As global temperatures increase, the links in our food chain could break.
From reduced yields from livestock (milk-yields could lower because of drought) to an increase in plant pests (these pests tend to survive better and reproduce more in warmer climates). Climate change poses real threats to every major food group thanks to frequent heat waves and heavier precipitation. These threats can impact our growing global demand for food, too. According to one estimate, in order to meet the demand for food in 2050, annual world production of crops and livestock will need to be 60 percent higher than it was in 2006.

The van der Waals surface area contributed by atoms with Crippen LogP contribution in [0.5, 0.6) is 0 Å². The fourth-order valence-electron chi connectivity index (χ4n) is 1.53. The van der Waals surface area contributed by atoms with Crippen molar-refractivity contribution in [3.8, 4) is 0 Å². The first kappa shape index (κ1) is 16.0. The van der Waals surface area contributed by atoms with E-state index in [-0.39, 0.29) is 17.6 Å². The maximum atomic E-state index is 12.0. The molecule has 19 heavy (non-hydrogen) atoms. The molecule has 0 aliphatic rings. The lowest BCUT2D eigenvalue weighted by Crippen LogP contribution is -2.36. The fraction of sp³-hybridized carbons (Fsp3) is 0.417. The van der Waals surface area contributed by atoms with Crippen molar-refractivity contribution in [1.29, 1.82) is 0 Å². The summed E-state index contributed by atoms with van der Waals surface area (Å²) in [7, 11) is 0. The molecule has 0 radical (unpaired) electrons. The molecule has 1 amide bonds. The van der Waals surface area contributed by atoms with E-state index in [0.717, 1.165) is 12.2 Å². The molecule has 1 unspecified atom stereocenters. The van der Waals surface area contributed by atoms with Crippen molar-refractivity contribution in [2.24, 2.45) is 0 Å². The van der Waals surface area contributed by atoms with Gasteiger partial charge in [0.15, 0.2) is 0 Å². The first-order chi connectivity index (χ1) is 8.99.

To lower the demand for food, tend your own garden or even limit the number of meat-based meals you consume each day (plus, greenhouse gas emissions come from the production of meat and dairy). These small tweaks can make a big difference as we move closer to an inflection point with food demand and availability as a result of climate change.
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